Of a variety of fat-and-oil products, a group of solid emulsion fat-and-oil products can be emphasized, including margarines, vegetable-cream and vegetable-fat spreads. These products were initially developed as an alternative to butter, however, their scope of application has significantly expanded at this stage of development of the food industry. It should be noted that the structure of consumption of solid fat-and-oil products has recently changed with a decrease in the proportion of consumed butter, margarines and spreads as edible products. The reason for these changes is due to a more attentive attitude of the population towards health and the fulfillment of the recommendations of the health authorities to reduce the consumption of fats, in particular, saturated fats. Despite this fact, the consumption of solid fat-and-oil products on the whole continues to grow. To a certain degree, this is due to the fact that the scope of margarines and spreads is not limited to direct consumption as a sandwich type product. Margarine products are widely used in public catering and in the HoReCa sector, as well as in the confectionery, bakery, canning and other food industries. The formulation of margarine can include both natural and modified vegetable oils, water, milk and its derivative products, as well as various food supplements.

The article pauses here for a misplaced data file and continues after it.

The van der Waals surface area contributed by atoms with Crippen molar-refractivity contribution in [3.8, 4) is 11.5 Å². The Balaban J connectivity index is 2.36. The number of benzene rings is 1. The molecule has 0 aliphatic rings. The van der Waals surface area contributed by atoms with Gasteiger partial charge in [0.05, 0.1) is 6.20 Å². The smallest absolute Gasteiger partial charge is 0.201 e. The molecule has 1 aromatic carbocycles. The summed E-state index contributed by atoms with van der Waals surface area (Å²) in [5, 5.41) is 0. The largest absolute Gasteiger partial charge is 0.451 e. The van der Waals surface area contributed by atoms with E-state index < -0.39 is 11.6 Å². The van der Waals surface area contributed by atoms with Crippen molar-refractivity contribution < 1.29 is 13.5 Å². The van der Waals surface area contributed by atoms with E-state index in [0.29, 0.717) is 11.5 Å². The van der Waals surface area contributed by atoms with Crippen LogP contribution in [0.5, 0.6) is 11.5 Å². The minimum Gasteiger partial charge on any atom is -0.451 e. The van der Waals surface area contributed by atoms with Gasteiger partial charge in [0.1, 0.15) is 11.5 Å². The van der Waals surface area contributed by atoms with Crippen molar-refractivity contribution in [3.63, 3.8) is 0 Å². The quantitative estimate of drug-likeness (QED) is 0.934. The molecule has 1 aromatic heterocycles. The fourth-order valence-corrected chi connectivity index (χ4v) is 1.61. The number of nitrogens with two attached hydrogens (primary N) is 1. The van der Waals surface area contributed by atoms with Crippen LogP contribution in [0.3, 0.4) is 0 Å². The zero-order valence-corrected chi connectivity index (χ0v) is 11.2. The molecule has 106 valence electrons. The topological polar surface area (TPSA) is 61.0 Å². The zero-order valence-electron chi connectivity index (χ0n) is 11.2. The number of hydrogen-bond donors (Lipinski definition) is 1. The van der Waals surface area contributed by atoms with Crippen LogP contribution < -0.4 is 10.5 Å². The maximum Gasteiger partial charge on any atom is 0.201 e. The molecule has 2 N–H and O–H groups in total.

She has been a college professor and a registered dietitian with the Academy of Nutrition and Dietetics since Brown currently teaches at the University of Hawaii's John A. Her research interests are in the area of bioactive plant substances beneficial to health and medical nutrition therapy. Some of the studies she has conducted include "Diet and Crohn's disease," "Potentially harmful herbal supplements," "Kava beverage consumption and the effect on liver function tests," and "The effectiveness of kukui nut oil in treating psoriasis. Understanding Food: Principles and Preparation. Amy Brown. This text is a launch to prepare you for a variety of careers in the food industry.